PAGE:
Many prominent people of Russian culture were buried in the Danilov Monastery's cemetery. Names include the great Russian writer Nikolai Gogol, poet Nikolai Yazykov, painter Vasily Perov, musician Nikolai Rubinstein, and many others.
After the 1917 Russian Revolution, the Monastery was gradually deprived of its churches. In 1930, Danilov Monastery, the last one at the time in Moscow, was finally closed. Most of the brethren were shot dead in 1937. St. Prince Daniel's relics disappeared. After the Monastery was shut down, its churches were looted and repurposed. Tombs of the most famous people were moved to other cemeteries, and the St. Daniel's necropolis was destroyed. The area was occupied by a reformatory and warehouses.
With support from St. Daniel, the Monastery, which was the first one to be built in Moscow, was again the first one to be returned to the Russian Orthodox Church in 1983. By the 1000th Anniversary of the Christianization of Kievan Rus' celebrated in 1988, the almost completely destroyed Monastery was reconstructed and restored. The residence of the Most Holy Patriarch of Moscow and All Russia is located within the Monastery's area.
The cloister regained its appearance, which was historically composed from the 17th to the 19th centuries. The Monastery's oldest church, which is dedicated to Church Fathers of the Seven Ecumenical Councils, is a complex building consisting of several churches. After the restoration, an iconostasis of the 17th-century Kostroma School was installed. Downstairs is the Church of the Intercession. The Trinity Cathedral is the biggest one in the Monastery. It was built in 1838 in Russian Classical style following a design by architect Joseph Bove. The high altar was consecrated by St. Philaret (Drozdov), Metropolitan of Moscow. The interior was recreated to be very similar to the original one. The Cathedral has the wonder-working icons of the Three Handed Virgin and St. John Cassian the Roman. The Trinity Cathedral holds Sunday and holiday services.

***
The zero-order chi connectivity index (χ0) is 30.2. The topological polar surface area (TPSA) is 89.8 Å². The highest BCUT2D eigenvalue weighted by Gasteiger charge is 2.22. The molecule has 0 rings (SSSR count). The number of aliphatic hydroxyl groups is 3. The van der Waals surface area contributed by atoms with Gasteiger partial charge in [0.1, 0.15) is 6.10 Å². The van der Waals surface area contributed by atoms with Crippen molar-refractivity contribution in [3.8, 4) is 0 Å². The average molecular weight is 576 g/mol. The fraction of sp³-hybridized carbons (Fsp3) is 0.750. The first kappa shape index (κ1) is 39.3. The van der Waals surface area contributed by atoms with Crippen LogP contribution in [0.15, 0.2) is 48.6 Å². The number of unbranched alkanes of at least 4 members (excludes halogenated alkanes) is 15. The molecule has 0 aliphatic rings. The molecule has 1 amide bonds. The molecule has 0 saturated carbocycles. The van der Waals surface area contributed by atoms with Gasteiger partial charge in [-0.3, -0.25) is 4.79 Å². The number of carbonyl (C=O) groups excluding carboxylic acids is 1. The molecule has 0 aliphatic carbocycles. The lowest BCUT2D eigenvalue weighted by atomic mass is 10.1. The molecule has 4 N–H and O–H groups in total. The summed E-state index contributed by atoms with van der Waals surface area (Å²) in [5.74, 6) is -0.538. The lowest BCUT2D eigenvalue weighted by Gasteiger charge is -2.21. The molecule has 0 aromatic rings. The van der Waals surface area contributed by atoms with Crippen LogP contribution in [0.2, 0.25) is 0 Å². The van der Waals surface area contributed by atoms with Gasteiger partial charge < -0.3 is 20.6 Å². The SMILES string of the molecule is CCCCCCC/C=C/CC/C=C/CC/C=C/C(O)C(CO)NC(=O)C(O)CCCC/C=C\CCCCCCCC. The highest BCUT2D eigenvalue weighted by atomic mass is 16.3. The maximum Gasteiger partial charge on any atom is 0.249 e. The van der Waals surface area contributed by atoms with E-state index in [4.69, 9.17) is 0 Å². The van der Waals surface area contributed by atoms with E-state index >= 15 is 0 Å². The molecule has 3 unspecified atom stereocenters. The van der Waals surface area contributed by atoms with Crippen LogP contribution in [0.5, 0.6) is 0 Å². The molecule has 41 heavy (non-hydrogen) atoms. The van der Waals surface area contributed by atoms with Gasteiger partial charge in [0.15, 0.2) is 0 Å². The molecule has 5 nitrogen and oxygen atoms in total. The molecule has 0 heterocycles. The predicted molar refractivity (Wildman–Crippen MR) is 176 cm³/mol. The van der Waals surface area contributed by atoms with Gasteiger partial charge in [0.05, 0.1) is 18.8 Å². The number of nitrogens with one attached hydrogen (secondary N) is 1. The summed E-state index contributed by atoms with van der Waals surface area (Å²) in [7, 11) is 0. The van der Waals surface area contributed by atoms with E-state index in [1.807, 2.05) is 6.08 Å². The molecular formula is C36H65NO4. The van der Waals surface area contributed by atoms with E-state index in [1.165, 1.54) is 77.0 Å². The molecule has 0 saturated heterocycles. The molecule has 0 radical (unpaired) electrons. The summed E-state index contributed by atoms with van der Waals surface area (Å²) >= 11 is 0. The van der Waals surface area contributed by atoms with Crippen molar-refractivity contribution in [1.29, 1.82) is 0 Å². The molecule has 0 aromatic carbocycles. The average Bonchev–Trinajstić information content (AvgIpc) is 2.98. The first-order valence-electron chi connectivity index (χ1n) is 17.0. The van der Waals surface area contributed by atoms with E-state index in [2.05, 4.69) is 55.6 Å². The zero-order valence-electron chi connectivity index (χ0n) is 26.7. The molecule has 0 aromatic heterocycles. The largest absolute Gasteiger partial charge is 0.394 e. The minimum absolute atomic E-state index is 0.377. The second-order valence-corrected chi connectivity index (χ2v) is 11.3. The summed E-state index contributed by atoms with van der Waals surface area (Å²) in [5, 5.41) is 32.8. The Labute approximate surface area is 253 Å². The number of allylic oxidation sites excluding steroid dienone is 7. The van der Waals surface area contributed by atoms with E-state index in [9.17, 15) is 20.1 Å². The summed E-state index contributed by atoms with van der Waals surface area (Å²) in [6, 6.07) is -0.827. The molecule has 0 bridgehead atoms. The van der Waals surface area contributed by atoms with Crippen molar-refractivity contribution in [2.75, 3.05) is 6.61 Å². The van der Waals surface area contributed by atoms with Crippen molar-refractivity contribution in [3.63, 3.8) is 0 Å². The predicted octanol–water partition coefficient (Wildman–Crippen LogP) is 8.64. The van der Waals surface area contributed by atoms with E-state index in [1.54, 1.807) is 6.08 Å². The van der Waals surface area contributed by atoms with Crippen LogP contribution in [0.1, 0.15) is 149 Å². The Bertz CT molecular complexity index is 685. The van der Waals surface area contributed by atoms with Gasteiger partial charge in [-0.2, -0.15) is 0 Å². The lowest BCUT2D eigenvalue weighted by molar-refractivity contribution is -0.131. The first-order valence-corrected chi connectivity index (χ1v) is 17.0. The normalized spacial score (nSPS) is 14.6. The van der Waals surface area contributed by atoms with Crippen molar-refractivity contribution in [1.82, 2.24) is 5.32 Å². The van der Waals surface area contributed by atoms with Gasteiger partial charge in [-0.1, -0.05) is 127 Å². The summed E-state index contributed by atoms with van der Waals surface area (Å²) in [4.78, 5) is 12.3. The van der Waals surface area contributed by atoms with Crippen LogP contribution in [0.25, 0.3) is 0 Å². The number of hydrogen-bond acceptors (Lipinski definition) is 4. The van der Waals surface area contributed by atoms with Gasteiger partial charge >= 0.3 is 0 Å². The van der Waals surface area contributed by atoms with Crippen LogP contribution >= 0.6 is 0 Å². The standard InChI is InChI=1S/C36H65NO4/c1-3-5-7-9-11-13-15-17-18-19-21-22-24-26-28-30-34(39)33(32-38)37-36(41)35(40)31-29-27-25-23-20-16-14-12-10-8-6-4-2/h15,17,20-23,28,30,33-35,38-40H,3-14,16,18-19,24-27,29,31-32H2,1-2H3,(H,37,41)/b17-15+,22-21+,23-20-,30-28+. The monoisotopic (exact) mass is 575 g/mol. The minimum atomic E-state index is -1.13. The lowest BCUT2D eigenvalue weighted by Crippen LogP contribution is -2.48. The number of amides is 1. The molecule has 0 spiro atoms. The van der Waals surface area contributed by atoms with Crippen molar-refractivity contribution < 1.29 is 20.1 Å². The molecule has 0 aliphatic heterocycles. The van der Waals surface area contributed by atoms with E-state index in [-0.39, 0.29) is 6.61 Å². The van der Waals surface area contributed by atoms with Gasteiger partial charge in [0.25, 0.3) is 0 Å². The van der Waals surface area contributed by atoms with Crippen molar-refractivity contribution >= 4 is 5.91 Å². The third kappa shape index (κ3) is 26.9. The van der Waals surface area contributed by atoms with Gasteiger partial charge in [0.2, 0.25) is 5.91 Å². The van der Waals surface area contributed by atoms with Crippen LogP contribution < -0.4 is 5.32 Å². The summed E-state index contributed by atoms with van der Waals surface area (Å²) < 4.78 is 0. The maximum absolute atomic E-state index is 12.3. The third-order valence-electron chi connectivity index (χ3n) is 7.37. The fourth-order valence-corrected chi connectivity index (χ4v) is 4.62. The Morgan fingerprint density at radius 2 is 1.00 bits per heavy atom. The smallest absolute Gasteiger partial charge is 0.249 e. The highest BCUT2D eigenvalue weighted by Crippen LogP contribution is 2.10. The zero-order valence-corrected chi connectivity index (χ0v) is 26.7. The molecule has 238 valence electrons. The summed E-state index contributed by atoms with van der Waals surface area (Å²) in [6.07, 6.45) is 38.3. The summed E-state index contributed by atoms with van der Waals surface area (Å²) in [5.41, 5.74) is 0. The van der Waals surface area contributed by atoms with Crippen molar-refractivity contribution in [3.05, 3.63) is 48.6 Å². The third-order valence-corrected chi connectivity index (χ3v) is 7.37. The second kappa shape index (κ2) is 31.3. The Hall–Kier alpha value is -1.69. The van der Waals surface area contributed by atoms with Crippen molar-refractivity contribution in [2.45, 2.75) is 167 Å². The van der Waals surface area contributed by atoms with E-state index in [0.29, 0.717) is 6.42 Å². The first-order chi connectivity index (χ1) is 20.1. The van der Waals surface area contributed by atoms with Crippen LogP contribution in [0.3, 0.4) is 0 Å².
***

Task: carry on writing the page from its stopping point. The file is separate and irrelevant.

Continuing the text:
The following churches were also reconstructed or newly built in the Monastery: the gate church dedicated to St. Daniel the Stylite (1732), the Church of the Nativity of St. John the Baptist, the Church of St. Seraphim of Sarov, the Funeral Chapel, and the Chapel-over-the-Well.
The Monastery's main sacred object are the relics of St. Daniel of Moscow, kept in reliquaries of the Trinity Cathedral and the Church of Church Fathers of the Seven Ecumenical Councils. The first relics of St. Daniel were handed over to the Monastery in 1986 by Archbishop of Washington Theodosius, Metropolitan of All America.
Danilov Monastery is a stavropegial institution. In other words, its dean is the Most Holy Patriarch of Moscow and All Russia. The Monastery's everyday life is controlled by its vicar in archpriest's order. According to its canon, the Monastery is a coenoby, where monks pray, work, and sit at table together. Church services are held daily. The brethren take active part in charities and beneficences in hospitals, child-care centres, and prisons. They also lecture at secular and religious schools. A Sunday school and catechetical courses for adults are held in the Church. The "Danilovsky Blagovestnik" publishing house, an excursion office, and various workshops are located within the Monastery. The Monastery has two metochions: one of them is located in Ryazan Region, while the other is in the Moscow area.
The Church of the Resurrection in Danilovskaya Sloboda is situated where Danilov Monastery was originally built, which was removed to another place in the 16th century. The now-existing church was constructed from 1832 to 1837 with support from I. Rybnikov.
The Church stands on the right bank of the Moskow River, where originally the oldest Mosc...
Since the 16th century, a settlement of coachmen was situated at the site of the Church. From 1685 to 1722, a Moscow customs boarder went there: a place where people coming to the town must pay purchase taxes. Carts with goods and foodstuffs stopped in the line ("tsep" in Russian) and stayed there till the tax was paid. There is another opinion, th...